LinuxUser & Developer
LinuxUser & Developer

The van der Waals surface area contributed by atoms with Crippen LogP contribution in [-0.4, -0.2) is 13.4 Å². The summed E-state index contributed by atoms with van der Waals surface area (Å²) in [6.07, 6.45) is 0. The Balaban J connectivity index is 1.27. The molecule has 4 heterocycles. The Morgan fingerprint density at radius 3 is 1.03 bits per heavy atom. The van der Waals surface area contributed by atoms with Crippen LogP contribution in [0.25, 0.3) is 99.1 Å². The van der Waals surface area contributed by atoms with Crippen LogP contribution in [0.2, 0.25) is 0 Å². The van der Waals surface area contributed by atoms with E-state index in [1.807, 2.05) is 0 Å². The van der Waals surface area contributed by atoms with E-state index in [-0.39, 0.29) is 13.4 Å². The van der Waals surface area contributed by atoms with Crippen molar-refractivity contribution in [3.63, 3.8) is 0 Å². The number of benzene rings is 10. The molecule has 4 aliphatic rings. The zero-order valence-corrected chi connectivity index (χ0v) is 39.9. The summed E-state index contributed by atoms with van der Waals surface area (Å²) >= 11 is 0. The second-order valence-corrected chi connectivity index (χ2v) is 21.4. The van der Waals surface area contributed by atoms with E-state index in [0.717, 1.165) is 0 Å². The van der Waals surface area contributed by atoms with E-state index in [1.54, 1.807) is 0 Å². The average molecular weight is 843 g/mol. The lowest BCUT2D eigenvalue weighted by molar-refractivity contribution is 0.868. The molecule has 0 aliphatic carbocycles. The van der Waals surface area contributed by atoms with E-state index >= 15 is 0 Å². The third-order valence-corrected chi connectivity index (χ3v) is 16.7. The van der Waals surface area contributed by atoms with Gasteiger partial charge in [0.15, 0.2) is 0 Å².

than Common Lisp, more elegant and crystalline, as opposed to thebaroque, full features of Common Lisp. But there are greatsimilarities between the languages, and core features of Schemesuch as continuations, which freeze the state of a computation for later use, can readily be achieved with macros under Common Lisp.Once again, it seems that languages cannot so readily be boileddown to a feature set.The relative size of Scheme is also anissue. Given that Lispdoesn’t really bother about the differencebetween built-infunctions and user-deﬁned functions, it’sa tough call to decidewhere the core language ends and library functions begin. Under ANSI Common Lisp, the piece of string is certainly seen as being agood deal longer than under Scheme, but to do any useful workSchemers may have to take on board some supplementary libraries.It is perhaps more ﬁtting to investigate speciﬁc implementations,with PLT Scheme as a hot favourite on that side of the Lisp fence.Scheme does have a lot of things going for it, and contrary to theargument that Scheme’s simplicity and beauty don’t play well withreal-world issues, it is totally possible to produce enterprise levelapps under Scheme. That said, the free software Common Lispcommunity, grouped around hearty resources such as cliki.net andLemonodor, just seems much more active, though there is a gooddeal of crossover, with seasoned hackers turning their hands to bothdialects. For the sake of simplicity, Scheme will remain outside thescope of these articles, with the caveat that an understanding of theconceptual underpinnings of Scheme and the lazy evaluation whichcontinuations facilitate can prove suitably enriching for any hacker.Beyond this essential conceptual background, what the newbiesorely needs to know are the speciﬁcs of respected implementationsand how to get up and running with these most efﬁciently. Sure youdetailed explication of aneval function written inLisp. Graham describesLisp’s elegant syntax andnotation, and key termssuch as expression, form,list and atom. Alongsidesix primitive operators,the quote operator,which has obviousparallels with quotationin the English language,is well described asfunctioning to distinguishdata from code. Thelambda notation for denoting functions isclearly elaborated, andwith great elegance,Graham whips out asurprise Lisp eval, writtenusing functions built fromonly seven primitives.Further functions can beelaborated and evaluatedusing this eval, which canreadily be transformedtowards a contemporaryLisp, and thence bendedtowards implementationswhich can easily furnishabstractions such asobject-orientedprogramming (OOP).Indeed, in his excellent ANSI Common Lisp,Graham shows as anexercise how a minimalOOP can beimplemented inCommon Lisp, withoutusing CLOS (CommonLisp Object System)features. His preliminarylanguage is implementedin just eight lines of code.Under the mini OOP embedded language, when it comes down toimproving the syntax of message calls to make them read more likeLisp, the rather more complex meta world of macros is encountered.Once again macros come courtesy of the uniform treatment of codeand data as forms for manipulation. Graham has devoted the wholeof the huge On Lisp volume to macros, which he considers of greatimportance within the paradigm of bottom-up programming, andmacros are certainly an essential, if hard to learn, feature which allowsfor writing programs that write programs. Macros are quite simplyfunctions which transform expressions and they can themselves callother functions and make use of other macros; a heady brew indeedwhose power of transformation is unheard of elsewhere. To clear upany confusion, macros under Lisp have little to do with their C-basednamesakes, which perform purely string substitutions. Macros allowthe language to play with its own readily accessible internals as data,and a good many Common Lisp functions are implemented asmacros themselves. Understanding macros is one thing, and makinguse of them perhaps even more complex, but given the deﬁnitionthat macros are simply operators that are implemented bytransformation, and noting a few example expansions which canreadily be tested with the macroexpand-1 function should set thebeginner on the right track.